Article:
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Municipal bonds often conjure up images of golfers taking in a few rounds at the country club before shopping for their dream yacht. But as we see it, municipal bonds (aka muni bonds) aren’t just an investment option for the wealthiest investors. 

Issued by states or local governments to finance public works and infrastructure projects, muni bonds are generally exempt from federal taxes and are often exempt from state and local taxes (although investors may be subject to the federal Alternative Minimum Tax). 

Though we feel it’s unjustified, this potential advantage is more pronounced in higher tax brackets, which is how muni bonds earned their reputation as an investment geared toward wealthy individuals.

 

New Administration, New Tailwinds for the Muni Market 

Several Biden Administration proposals could make muni bonds more attractive for a variety of investors. This includes raising the individual tax rate from 37% to 39.6% on those who earn more than $400,000 and raising the corporate tax rate from 21% to 28%. President Biden has also proposed an infrastructure bill that would not only support traditional “roads and bridges” projects, but could also support climate-change and green-related projects, providing potential tailwinds for a variety of muni-bond issuers.

It’s unclear how long it might take to actually pass new legislation or how much the final version may differ from the initial proposal. While we wait for policies and their potential impacts to materialize, here are five reasons investors may want to consider investing in muni bonds.

  1. Municipal bond defaults are infrequent. According to a Moody’s report, the five-year all-rated cumulative default rate from 1970-2019 was only 0.08% for muni bonds.1 Compare that to global corporate bonds, which defaulted at a 6.7% rate over that same time frame.1 It’s important to note that the overall muni default rate remained that low despite 2017 having the highest municipal defaults volume on record, mostly related to Puerto Rico, and that a bond issuer up against hard times can be downgraded in quality without defaulting.
  2. Municipal bonds tend to move independently of equity markets. Because they are domestically focused, muni bonds generally lack exposure to some of the same concerns and sources of volatility that global equities face. So when equity markets gyrate, muni bonds can serve as an important diversification complement within your portfolio. It’s important to note diversification does not ensure a profit or protect against a loss in a declining market.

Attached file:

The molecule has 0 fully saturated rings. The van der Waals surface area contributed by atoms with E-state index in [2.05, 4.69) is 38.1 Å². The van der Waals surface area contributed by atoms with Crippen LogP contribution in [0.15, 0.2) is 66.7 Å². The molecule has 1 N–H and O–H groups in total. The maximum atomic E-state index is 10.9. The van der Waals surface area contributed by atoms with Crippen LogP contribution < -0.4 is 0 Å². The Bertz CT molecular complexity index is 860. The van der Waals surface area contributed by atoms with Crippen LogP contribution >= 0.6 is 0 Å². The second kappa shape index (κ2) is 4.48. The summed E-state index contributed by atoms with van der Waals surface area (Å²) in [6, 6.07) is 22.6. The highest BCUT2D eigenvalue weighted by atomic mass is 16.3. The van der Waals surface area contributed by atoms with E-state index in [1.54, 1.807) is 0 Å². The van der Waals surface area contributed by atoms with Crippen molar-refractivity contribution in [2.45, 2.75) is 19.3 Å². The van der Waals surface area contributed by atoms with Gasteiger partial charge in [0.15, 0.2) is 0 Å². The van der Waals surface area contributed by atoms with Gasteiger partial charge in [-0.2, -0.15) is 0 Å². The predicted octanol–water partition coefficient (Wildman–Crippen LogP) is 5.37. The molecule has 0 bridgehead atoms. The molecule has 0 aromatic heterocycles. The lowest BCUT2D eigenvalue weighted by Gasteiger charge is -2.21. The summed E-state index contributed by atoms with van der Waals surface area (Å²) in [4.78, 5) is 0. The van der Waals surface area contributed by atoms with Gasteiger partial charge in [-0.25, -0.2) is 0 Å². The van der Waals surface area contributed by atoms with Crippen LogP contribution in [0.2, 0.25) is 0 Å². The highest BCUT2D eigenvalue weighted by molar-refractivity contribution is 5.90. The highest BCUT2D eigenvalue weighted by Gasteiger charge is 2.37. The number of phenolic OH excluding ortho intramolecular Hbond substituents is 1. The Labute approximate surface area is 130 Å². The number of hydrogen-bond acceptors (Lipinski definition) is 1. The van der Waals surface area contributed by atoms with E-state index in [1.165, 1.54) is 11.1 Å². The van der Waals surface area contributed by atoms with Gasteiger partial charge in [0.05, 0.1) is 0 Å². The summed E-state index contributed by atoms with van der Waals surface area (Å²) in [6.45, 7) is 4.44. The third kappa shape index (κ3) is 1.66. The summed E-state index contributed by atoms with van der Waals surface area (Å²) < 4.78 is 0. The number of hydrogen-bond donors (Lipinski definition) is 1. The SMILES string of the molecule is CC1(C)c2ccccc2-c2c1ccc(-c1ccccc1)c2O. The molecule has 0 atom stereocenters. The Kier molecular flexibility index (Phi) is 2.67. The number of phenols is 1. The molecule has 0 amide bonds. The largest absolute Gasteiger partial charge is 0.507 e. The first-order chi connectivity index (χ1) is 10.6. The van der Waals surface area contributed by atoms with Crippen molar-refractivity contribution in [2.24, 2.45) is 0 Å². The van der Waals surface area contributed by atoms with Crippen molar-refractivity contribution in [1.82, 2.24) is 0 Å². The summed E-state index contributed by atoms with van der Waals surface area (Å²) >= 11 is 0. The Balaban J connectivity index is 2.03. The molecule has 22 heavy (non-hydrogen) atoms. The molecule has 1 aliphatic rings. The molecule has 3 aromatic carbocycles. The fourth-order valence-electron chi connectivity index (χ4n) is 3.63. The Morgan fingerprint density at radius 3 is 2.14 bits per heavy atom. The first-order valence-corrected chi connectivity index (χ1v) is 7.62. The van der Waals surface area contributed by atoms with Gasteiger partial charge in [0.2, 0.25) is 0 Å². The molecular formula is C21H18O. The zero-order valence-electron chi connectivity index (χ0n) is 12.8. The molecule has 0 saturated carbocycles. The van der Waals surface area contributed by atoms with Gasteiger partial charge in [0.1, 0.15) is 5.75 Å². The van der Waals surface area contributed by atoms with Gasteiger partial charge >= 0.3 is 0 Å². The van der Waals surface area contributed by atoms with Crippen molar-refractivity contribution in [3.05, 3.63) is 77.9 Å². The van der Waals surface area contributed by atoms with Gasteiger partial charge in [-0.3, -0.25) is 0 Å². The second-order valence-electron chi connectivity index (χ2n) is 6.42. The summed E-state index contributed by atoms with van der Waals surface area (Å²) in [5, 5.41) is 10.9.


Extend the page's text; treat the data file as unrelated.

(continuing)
Investors in all but the lowest tax bracket would have received higher after-tax returns from municipal bonds.

 

  1. Because municipal bonds seek to provide tax-free income, they have generally offered higher tax-equivalent yields than their taxable counterparts. For example, as of February 28, 2021, muni bonds were yielding 1.27% and 10-year US Treasuries were yielding 1.42% before taxes. But after considering the impact of taxes, the taxable-equivalent yield (the return required on a taxable bond to make it equal to the return of a tax-exempt bond) of municipal bonds was more attractive, 2.02%, for investors in the highest (37%) tax bracket. Investors in six of the seven tax brackets would have received higher after-tax returns from municipal bonds than US Treasuries or other taxable bonds  (FIGURE 1).

FIGURE 1

The Taxable-Equivalent Yield of Municipal Bonds Benefits Investors in Most Tax Brackets
Distribution Yield % as of 2/28/21

Data sources: FactSet and Hartford Funds, 3/21. Municipal bonds are measured by the Bloomberg Barclays Municipal Bond Index, core taxable bonds are measured by the Bloomberg Barclays US Aggregate Bond Index, and government bonds are measured by the Bloomberg Barclays Government-Related Index. See index definitions on page 4 for more information. The calculation for distribution yields employs the most recent distribution, which may be interest, a special dividend, or a capital gain, and multiplies the payment by 12 to get an annualized total.

Past performance does not guarantee future results. The performance shown is index performance and does not reflect the performance of any fund. Indices are unmanaged and not available for direct investment.

  1. Muni bonds have historically had a favorable supply/demand balance. In March 2020, uncertainty surrounding the COVID-19 pandemic led to a supply glut for the first time since 2013.2 But investor demand for ways to help reduce taxes will always exist, and as the recovery takes hold, so could the interest in munis. In addition, the government has taken steps that could support the muni market. For example, 2020’s Coronavirus Aid, Relief, and Economic Security (CARES) Act authorized billions of dollars of relief to municipalities, airlines, and other businesses; the American Rescue Plan passed in March 2021 provided an additional $350 billion in direct aid to state and local governments to help address postponed capital-improvement needs or reduce reserve dependence.